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Human Factors Considerations for Over-the-Counter Hearing Aid Manufacturers

Key human factors engineering and usability issues for makers of OTC hearing aid devices on the US market

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June 22, 2023

By Rebecca Glasner 

Recent moves by US regulators to allow over-the-counter (OTC) sales of some hearing aid devices have highlighted the need for careful human factors engineering (HFE) and usability processes among manufacturers of qualifying products. 

Final US FDA Rule: Over-the-counter (OTC) hearing aids 

In August 2022, the US Food and Drug Administration (FDA) released a final rule, “Establishing Over-the-Counter Hearing Aids.” The final rule allows some hearing aids to be sold OTC rather than via prescription (FDA Guidance Document). This new OTC category has the potential to improve hearing aid access for Americans over 18 years of age with perceived mild to moderate hearing loss.  

Hearing loss can impact many aspects of a person’s life, including feelings of social isolation and an increased risk of dementia. Presently, 28.8 million Americans could benefit from using a hearing aid; however, four out of five of those who could benefit from a hearing aid do not currently use one. 

Over-the-counter hearing aids might be less expensive than traditional hearing aids and do not require a medical exam or fitting by an audiologist. Instead, people can buy these devices with little to no guidance from a healthcare professional. One requirement per the FDA ruling is that OTC hearing aids must include package labeling displaying the words “hearing aid” and “OTC” to differentiate the device from a personal sound amplification product (PSAP) – a non-medical device that amplifies sound for certain situations such as bird watching. 

While the FDA is allowing for some hearing aids to be sold OTC, hearing aid manufacturers should still consider the regulatory pathway. Some hearing aids might be exempt from a premarket submission, but many will still require a 510(K) submission for FDA clearance. 

Human factors considerations for OTC hearing aids 

OTC hearing aids have the potential to help people struggling with hearing loss but might present new usability and user experience challenges not encountered with traditional, prescription hearing aids. While reading glasses are similarly available for consumers to purchase without a prescription, OTC hearing aids have some important differences that will lead them to be a more nuanced purchase than reading glasses. Manufacturers entering the OTC hearing aid space will be well served by performing human factors research to ensure a potential user can safely select, set up and use their new device.  

Users will need to self-select at the point of purchase and determine whether they are eligible to use OTC hearing aids; in particular, whether they have mild to medium hearing loss. They may also need to consider if they are purchasing a “connected device” and whether they own a compatible device, such as a smartphone. Similarly, users (and potentially, retail workers) will need to be able to differentiate between PSAP devices and OTC hearing aids. Some additional human factors considerations are that new versus existing hearing aid users might have different expectations of or approaches to hearing aid selection that should be accounted for in OTC product, packaging, and labeling design.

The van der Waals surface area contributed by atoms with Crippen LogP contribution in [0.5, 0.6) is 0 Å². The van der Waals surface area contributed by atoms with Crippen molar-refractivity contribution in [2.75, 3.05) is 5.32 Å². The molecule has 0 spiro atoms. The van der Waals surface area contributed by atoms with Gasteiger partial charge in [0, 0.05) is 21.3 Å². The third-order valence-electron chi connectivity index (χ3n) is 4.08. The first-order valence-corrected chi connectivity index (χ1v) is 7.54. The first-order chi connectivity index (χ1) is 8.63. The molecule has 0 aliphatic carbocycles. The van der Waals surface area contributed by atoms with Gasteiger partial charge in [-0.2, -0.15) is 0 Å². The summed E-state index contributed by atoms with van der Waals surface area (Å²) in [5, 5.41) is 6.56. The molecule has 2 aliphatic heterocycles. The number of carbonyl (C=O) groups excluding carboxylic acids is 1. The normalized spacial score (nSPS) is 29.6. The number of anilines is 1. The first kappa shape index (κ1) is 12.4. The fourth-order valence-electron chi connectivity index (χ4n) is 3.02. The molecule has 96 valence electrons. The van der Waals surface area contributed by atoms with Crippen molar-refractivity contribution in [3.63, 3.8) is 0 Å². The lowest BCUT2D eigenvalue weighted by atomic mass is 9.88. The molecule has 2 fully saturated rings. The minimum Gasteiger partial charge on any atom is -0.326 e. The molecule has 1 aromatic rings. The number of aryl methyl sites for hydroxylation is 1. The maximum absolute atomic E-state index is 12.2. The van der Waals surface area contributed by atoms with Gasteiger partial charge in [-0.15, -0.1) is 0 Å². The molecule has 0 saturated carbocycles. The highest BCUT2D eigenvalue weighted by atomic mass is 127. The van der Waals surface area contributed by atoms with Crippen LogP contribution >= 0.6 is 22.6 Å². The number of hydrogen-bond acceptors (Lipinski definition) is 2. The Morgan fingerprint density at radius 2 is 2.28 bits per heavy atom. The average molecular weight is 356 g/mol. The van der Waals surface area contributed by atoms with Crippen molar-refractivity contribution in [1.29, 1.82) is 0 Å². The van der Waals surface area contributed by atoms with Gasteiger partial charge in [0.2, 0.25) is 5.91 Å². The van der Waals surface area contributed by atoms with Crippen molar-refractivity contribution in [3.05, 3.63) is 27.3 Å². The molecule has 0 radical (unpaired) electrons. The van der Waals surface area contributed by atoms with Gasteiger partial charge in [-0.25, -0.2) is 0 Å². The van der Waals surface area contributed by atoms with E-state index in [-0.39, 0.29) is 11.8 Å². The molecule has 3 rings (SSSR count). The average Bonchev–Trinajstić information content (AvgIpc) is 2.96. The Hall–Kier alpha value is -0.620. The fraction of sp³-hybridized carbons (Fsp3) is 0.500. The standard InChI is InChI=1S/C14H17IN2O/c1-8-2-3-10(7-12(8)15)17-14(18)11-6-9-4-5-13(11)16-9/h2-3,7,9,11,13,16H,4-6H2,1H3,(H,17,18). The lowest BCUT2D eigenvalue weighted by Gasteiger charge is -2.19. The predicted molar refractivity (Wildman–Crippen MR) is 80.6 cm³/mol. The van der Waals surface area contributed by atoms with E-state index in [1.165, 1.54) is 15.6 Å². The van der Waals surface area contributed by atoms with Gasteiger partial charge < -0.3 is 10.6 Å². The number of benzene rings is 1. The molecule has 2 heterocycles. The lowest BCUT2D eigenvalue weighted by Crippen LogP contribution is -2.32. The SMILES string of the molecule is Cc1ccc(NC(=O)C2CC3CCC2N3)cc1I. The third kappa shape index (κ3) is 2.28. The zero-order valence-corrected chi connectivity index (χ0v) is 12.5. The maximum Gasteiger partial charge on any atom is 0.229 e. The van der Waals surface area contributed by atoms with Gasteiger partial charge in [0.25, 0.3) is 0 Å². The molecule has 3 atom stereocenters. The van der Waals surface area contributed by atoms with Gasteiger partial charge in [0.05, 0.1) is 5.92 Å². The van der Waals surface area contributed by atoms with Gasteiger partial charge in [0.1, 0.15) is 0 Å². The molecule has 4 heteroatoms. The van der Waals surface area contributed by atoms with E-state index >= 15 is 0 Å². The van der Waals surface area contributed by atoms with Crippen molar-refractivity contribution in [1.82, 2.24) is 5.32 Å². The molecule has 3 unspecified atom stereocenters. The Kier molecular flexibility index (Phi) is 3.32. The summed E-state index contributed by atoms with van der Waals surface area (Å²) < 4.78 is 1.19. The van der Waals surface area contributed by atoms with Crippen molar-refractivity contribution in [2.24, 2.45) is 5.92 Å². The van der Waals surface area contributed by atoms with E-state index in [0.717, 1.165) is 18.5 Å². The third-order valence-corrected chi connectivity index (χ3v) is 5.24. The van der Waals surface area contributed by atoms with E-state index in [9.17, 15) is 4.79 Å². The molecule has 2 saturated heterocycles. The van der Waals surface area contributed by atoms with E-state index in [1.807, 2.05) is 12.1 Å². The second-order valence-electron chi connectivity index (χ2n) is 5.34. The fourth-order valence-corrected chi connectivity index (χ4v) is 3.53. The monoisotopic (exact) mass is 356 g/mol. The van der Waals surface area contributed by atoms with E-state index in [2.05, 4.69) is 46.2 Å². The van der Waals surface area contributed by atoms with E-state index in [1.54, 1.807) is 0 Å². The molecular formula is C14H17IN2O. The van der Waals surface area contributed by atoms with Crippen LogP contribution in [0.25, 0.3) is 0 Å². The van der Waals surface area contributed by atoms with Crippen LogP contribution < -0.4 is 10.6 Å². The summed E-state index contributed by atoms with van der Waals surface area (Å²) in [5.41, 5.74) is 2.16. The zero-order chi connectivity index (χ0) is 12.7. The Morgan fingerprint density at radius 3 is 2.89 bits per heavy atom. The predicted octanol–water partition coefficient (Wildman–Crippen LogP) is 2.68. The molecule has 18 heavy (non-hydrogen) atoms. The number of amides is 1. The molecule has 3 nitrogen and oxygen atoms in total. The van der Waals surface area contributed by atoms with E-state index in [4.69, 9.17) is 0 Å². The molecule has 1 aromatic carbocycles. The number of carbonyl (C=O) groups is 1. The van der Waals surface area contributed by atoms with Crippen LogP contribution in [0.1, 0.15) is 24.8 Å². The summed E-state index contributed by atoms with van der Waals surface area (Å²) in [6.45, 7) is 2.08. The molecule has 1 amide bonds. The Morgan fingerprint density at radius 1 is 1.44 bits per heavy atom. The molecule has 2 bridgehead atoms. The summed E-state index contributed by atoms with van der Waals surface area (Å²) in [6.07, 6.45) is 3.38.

While prescription hearing aids can be professionally adjusted or customized, OTC hearing aid users will likely need to set up their new hearing aids on their own, or perhaps with the help of a relative or friend. Such setup tasks might involve changing settings on a smartphone or on the device itself. Additionally, hearing aids require the brain to adapt to new sounds and may not immediately resolve hearing issues, thus, new users may experience dissatisfaction or confusion if they are unaware of the adjustment period. 

Users will also need to correctly place their hearing aid in or around their ears. Medical devices that go into the ear may have additional safety-related placement considerations, such as not going too deep into the ear canal to avoid damaging the inner ear. Because over-the-counter product users may not have a health care professional to rely on, manufacturers of OTChearing aids should consider ways to support people with proper positioning, such as with a training video and/or positioning guidance in the instructions.  

Conclusion: The importance of human factors engineering in OTC hearing aid manufacturing 

Manufacturers of all hearing aids, though especially OTC products, will benefit from conducting early research to get a better understanding of users’ device design and labeling needs and expectations. Then, conducting iterative formative evaluations throughout development will help form the final product design in a way that enables safe, effective and satisfying use by hearing aid users.   

If we can help you evaluate your device, or identify the best regulatory pathway for your product, contact our global team to help you scale your human factors program and conduct HF activities, or, sign up for a complimentary account with OPUS, our software platform that provides HFE training, tools and templates.   

Rebecca Glasner is Human Factors Associate at Emergo by UL. 


  1. Griffiths TD, Lad M, Kumar S, Holmes E, McMurray B, Maguire EA, Billig AJ, Sedley W. How Can Hearing Loss Cause Dementia? Neuron. 2020 Nov 11;108(3):401-412. doi: 10.1016/j.neuron.2020.08.003. Epub 2020 Aug 31. PMID: 32871106; PMCID: PMC7664986.

  2. National Institute on Deafness and Other Communication Disorders: Quick Statistics About Hearing


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